"This 'telephone' has too many shortcomings to be seriously considered as a means of communication. The device is inherently of no value to us." -- Western Union internal memo, 1876.

      just sayin

      • by Anonymous Coward

        I'm going to disagree with you, (and agree with smaddox). Light is not good for computation. Simple put, light doesn't like to interact with itself, so making a transistor or switch is difficult. Sure it can be done, but it inevitably takes a lot of power relative to what it takes make a switch with electronics. What light, however, is excellent for is carrying huge amounts of data down a pipe. That's why IBM and INTEL are interested in integrated photonics.

        I'm a researcher in this field and have spok

    • by Greyfox (87712)
      Indeed! My 70's-era assembly language book speculates that in the future we may have 32 bit processors but 64 bit processors will most likely be too expensive to ever enjoy widespread availability!
    • Indeed. For Si-based electronic technology, CMOS or other, we routinely deal with two-digit nanometer scales. 22nm, for example.

      For optical technology, structure on that scale has no effect on EM radiation with wavelengths on scales of mm (THz) or microns (IR). This is seriously into UV territory. Bits of matter holding bits of information as a phase changes need to be of a certain size, probably larger than we would like (but I'm not expert on it), for phases to be meaningful.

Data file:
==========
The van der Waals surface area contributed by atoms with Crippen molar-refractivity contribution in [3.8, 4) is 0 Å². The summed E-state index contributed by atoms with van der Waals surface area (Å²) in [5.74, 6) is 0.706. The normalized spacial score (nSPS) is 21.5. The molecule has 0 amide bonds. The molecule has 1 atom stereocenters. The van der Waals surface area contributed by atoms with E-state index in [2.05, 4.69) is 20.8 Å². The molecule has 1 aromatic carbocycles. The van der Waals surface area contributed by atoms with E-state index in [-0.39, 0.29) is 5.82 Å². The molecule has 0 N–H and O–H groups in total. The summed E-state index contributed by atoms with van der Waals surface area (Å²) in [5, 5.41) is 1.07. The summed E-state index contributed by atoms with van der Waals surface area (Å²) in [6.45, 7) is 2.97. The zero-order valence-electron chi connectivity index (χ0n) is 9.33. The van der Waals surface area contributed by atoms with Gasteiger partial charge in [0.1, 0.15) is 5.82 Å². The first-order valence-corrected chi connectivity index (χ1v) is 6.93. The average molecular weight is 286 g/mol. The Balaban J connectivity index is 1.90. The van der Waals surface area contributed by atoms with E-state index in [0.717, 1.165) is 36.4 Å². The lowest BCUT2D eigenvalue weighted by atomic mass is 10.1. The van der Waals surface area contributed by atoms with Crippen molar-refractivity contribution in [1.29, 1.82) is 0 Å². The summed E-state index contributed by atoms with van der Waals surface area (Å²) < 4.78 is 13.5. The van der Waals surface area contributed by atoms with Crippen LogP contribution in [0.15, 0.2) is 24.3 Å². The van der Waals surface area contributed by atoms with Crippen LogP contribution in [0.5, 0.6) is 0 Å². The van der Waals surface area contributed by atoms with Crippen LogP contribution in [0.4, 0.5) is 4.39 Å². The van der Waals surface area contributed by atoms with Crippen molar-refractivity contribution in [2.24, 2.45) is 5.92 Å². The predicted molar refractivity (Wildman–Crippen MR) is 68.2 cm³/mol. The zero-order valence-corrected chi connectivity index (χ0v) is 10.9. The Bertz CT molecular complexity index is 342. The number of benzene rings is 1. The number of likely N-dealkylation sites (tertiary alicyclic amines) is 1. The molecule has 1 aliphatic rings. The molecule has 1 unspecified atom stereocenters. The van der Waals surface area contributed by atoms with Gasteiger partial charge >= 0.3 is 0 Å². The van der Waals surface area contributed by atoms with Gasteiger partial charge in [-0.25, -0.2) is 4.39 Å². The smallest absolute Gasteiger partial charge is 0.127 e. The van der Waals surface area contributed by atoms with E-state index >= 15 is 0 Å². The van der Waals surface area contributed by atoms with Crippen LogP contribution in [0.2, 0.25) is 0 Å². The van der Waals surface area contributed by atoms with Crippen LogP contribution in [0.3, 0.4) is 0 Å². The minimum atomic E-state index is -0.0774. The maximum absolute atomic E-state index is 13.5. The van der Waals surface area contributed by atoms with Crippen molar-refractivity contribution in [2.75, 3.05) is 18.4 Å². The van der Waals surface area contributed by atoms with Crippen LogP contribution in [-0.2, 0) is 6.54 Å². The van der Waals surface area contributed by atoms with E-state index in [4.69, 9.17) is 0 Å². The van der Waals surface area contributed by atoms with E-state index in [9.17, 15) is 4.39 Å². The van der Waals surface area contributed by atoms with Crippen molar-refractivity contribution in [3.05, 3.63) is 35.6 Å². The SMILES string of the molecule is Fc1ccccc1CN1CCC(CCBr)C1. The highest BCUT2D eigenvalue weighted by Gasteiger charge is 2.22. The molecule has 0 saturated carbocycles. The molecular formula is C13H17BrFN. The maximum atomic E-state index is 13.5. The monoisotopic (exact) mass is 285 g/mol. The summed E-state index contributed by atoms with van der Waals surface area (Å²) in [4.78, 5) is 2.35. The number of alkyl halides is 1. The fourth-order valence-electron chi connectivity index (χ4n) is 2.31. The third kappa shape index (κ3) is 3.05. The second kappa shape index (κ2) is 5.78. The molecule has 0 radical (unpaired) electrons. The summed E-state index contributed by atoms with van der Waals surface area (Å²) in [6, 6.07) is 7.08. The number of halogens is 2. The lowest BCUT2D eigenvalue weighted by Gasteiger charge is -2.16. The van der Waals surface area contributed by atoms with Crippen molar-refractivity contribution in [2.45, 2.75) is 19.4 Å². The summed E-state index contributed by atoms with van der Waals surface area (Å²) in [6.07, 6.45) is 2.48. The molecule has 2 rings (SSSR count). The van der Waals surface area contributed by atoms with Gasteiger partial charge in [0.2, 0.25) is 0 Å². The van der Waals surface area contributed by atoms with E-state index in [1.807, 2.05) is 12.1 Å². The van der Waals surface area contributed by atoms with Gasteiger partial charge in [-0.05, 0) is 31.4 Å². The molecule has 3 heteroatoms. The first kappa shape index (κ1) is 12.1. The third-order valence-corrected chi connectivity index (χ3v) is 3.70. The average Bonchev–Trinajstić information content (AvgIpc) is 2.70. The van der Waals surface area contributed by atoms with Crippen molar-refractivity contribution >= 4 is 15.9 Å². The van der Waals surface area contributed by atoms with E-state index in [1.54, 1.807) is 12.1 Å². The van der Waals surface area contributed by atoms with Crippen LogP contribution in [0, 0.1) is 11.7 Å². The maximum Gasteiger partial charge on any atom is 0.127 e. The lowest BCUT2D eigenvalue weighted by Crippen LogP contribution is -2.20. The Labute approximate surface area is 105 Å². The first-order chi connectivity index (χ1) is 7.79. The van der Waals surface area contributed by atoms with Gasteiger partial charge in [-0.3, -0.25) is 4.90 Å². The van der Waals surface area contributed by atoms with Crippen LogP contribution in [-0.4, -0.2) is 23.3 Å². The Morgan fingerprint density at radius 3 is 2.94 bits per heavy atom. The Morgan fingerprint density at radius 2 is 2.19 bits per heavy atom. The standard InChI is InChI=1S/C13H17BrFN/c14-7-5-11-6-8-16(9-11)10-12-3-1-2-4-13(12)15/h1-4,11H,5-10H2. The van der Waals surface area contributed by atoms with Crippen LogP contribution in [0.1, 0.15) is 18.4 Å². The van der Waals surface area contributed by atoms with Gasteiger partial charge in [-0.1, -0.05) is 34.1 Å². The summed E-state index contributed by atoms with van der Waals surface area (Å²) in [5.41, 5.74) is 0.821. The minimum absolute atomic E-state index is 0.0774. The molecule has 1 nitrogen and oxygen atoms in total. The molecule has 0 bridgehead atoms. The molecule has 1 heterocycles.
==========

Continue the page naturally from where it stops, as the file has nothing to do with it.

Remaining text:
For a given energy of inter

  • by Anonymous Coward

    "There is a general consensus that ultimately photons will replace electrons running through wires in most of our microelectronic devices."

    No there isn't.

    We know that for silicon CMOS, Moore's law is starting to slow down and further miniaturisation is becoming much more expensive. We know that if the complexity and efficiency of microelectronics is to continue improving at its current or past pace, we'll probably have to move to something other than silicon. There are multiple possibilities, including carb

    • by besalope (1186101)

      "There is a general consensus that ultimately photons will replace electrons running through wires in most of our microelectronic devices."

      No there isn't.

      We know that for silicon CMOS, Moore's law is starting to slow down and further miniaturisation is becoming much more expensive. We know that if the complexity and efficiency of microelectronics is to continue improving at its current or past pace, we'll probably have to move to something other than silicon. There are multiple possibilities, including carbon (graphene or nanotubes), semiconductors other than silicon, titanium dioxide memristors and other more exotic things. Maybe one of these technologies will enable us to push computing closer to its physical limits. Maybe more than one. Maybe none of them will, and eventually we'll just have to be satisfied with gradually refining and optimising silicon CMOS techniques even further. Optical computing has attracted some criticism about its prospects: http://www.nature.com/nphoton/... [nature.com] (sorry for the paywall).

      There is no consensus at this point that any particular technology, optical or otherwise, is one of the next major steps in microelectronics.

      I think the point that was being made is that optical will eventually replace all electrical connections. It was not saying the only jump to be from Silicon -> Optical, but rather will ultimately be replaced by Optical as a faster medium just like the advances we saw by deploying Fiber Optic cables (and the more recent push for optical-based network switches to replace existing electrical). Realistically the full Optical transition is still years away and you are likely correct that we will move to on